Textbook Notes (363,041)
Canada (158,169)
Business (2,364)
BU288 (264)
Chapter 2

Lecture 4 (SHORTER) - Ch. 2. Continued.docx

5 Pages
Unlock Document

Wilfrid Laurier University
David Scallen

Bu288 Lecture 4 Ch 2: Personality & Learning Thurs. Sept. 20. 2012. WHAT IS LEARNING? • Learning: occurs when practice/experience leads to a relatively permanent change in behaviour potential  practice/experience that prompts learning stems from an environment that gives feedback concerning the consequences of behaviour (does not include changes by drug intake, etc.) • The what aspect of learning is described as learning content, of which there are 4 primary categories 1) Practical skills: job-specific skills, knowledge, and technical competence. 2) Intrapersonal skills: problem solving, critical thinking, learning alternate work processes, risk taking 3) Interpersonal skills: interactive skills such as communicating, teamwork, and conflict resolution 4) Cultural awareness: learning social norms of firms; understanding company goals, expectations, etc. Theory 1: OPERANT LEARNING THEORY • Operant learning: subject learns to operate on the environment to achieve certain consequences. This connection between the behaviour and its consequences is what is learned. • increase probability of desired behaviours& reduce/eliminate probability of undesirable behaviours • Ex: BF Skinner confined rats in a box containing a lever that delivered food when pulled. The rats eventually acquired the lever-pulling response as a means of obtaining food. Increasing the Probability of Behaviour • Reinforcement: process where stimuli strengthen behaviours  strongly affects behaviour • Organizations want to maintain/increase the probability of behaviours like correct performance. • Positive Reinforcement: application/addition of a stimulus that increases/maintains the probability of some behaviour. Behaviour  reinforcement received  behaviour repeated o The appearance of the reinforcer depends on occurrence of the behaviour. o In the Skinnerian situation, the probability of the lever operation increased over time. Food pellets were positive reinforcers because they were introduced after the lever was pulled. o positive reinforcer depends on whether it increases/maintains some behaviour (not just being pleasant)  Ex: giving a turkey to all workers doesn’t positively reinforce anything • Negative reinforcement: removal of a (bad) stimulus that thus increases/maintains the probability of some behaviour. Behaviour  (bad) reinforcement not received  behaviour not repeated o If you can pull a lever to prevent an electric shock, then the shock is the negative reinforcer for the lever pulling, increasing the probability of the behaviour by its removal. o Negative reinforcers are defined by what they do, not by their unpleasantness • Organizational Errors Involving Reinforcement o Confusing rewards with reinforcers: rewards fail to serve as reinforcers because organizations don’t make them contingent on specific behaviours that are of interest to the organization o Neglecting diversity in preferences for reinforcers: Managers should explore the possible range of stimuli under their control for their applicability as reinforcers for particular employees. 1 Bu288 Lecture 4 Ch 2: Personality & Learning Thurs. Sept. 20. 2012. o Neglecting important sources of reinforcement: focusing on potential reinforcers of a formal nature (ex: pay) managers neglect those by co-workers or are intrinsic to the jobs. - Performance feedback: providing info on past performance to change/maintain performance in specific ways. Most effective when A. Conveyed in a positive manner B. Delivered immediately after performance is observed C. Represented visually, like graphs or chart form D. Specific to the behaviour being targeted for feedback - Social recognition: informal attention/praise for work well done from one person to another • Reinforcement Strategies - For acquiring new behaviours, use continuous and immediate reinforcement - if you want the desired behaviour to persist, apply reinforcement occasionally and after a delay Reducing the Probability of Behaviour • Extinction: the gradual dissipation of behaviour following the termination of (good) reinforcement o Terminate the reinforcement that is maintaining some unwanted behaviour o Works best when coupled with reinforcement of some desired substitute behaviour • Punishment: application of an aversive stimulus following some (bad) behaviour, designed to decrease the probability of that behaviour. To use effectively: o Provide correct alternatives: While punishment tells which actions are wrong, it doesn’t show which actions should replace the punished response. When the punishment is removed, the behaviour will recur. Reinforcers show what SHOULD happen. o Limit emotions involved: Punishment provokes a strong emotional reaction on the punished, especially when it seems unfair or is delivered in anger.  Managers should be careful o Make sure the chosen punishment is truly aversive: make sure it is a negative thing o Punish immediately: or if immediate punishment is difficult, delay it until a more appropriate time and then reinstate the circumstances surrounding the problem behaviour. o Do not reward unwanted behaviours before/after punishment: due to guilt after punishing o Do not inadvertently punish desirable behaviour THEORY 2: SOCIAL COGNITIVE THEORY • Behaviour is best explained through a system of triadic reciprocal causation: environmental & personal factors both influence behaviour. But behaviour influences environment & personal factors. Thus, operant learning & social cognitive theory are complements in explaining learning & OB. • Emphasizes role of cognitive processes in regulating behaviour  behaviour is not simply due to environment, but people have cognitive capacity to regulate their own thoughts, feelings, actions • Behaviour takes place without conscious control of reinforcers by managers. People can observe the behaviour of others, and can regulate behaviour by thinking about consequences of actions (forethought), setting performance goals, monitoring their 2 Bu288 Lecture 4 Ch 2: Personality & Learning Thurs. Sept. 20. 2012. performance and comparing it to their goals, and rewarding themselves for goal accomplishment. • Involves 3 components 1) Observational learning: process of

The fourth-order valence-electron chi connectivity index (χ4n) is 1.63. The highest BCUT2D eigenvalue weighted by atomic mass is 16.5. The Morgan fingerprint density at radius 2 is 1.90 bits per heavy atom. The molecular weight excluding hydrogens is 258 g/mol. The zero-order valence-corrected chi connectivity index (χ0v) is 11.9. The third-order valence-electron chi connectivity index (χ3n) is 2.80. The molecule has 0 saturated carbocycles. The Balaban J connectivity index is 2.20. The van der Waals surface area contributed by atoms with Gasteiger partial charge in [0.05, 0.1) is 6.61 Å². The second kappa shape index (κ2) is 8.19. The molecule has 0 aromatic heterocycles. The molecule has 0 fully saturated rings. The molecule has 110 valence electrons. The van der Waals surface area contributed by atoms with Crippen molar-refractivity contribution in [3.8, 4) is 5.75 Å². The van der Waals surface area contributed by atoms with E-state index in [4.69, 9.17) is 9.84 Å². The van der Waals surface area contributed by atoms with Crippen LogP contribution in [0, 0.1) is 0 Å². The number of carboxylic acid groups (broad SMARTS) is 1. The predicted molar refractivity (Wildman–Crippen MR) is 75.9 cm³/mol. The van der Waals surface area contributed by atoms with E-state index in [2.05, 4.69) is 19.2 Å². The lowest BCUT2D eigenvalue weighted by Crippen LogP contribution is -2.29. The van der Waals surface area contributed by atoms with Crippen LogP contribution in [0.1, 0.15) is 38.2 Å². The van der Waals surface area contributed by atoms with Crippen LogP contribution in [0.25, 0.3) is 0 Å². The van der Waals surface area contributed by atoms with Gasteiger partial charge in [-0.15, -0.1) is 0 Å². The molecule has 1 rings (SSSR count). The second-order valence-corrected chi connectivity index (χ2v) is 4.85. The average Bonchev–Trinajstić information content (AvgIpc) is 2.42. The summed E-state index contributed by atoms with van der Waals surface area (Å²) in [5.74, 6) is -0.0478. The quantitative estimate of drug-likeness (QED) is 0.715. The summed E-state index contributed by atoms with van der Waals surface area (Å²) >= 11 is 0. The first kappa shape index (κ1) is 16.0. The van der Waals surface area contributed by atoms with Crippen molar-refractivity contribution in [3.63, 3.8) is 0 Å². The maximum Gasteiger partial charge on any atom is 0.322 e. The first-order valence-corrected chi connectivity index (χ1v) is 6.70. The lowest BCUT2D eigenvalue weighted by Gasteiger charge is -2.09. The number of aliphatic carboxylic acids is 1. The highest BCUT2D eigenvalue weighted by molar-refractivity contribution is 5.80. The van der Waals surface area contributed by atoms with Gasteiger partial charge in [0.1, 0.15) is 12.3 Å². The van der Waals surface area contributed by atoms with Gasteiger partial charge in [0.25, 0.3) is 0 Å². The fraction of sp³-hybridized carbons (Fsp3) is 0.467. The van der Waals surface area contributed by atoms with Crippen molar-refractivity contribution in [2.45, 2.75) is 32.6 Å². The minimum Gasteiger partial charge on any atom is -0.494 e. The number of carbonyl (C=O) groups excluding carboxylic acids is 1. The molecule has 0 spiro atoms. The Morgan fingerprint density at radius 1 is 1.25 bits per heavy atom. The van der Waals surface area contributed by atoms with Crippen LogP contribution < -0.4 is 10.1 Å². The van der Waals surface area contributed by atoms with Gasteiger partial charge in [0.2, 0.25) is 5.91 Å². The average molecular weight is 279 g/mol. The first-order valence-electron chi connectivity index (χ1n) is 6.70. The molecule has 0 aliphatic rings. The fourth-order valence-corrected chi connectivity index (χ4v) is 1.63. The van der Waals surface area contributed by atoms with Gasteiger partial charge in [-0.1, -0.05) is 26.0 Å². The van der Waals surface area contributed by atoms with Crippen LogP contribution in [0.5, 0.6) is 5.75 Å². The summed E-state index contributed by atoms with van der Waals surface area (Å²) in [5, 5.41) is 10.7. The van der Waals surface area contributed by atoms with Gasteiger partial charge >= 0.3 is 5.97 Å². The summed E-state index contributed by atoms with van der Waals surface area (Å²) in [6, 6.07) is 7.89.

More Less

Related notes for BU288

Log In


Don't have an account?

Join OneClass

Access over 10 million pages of study
documents for 1.3 million courses.

Sign up

Join to view


By registering, I agree to the Terms and Privacy Policies
Already have an account?
Just a few more details

So we can recommend you notes for your school.

Reset Password

Please enter below the email address you registered with and we will send you a link to reset your password.

Add your courses

Get notes from the top students in your class.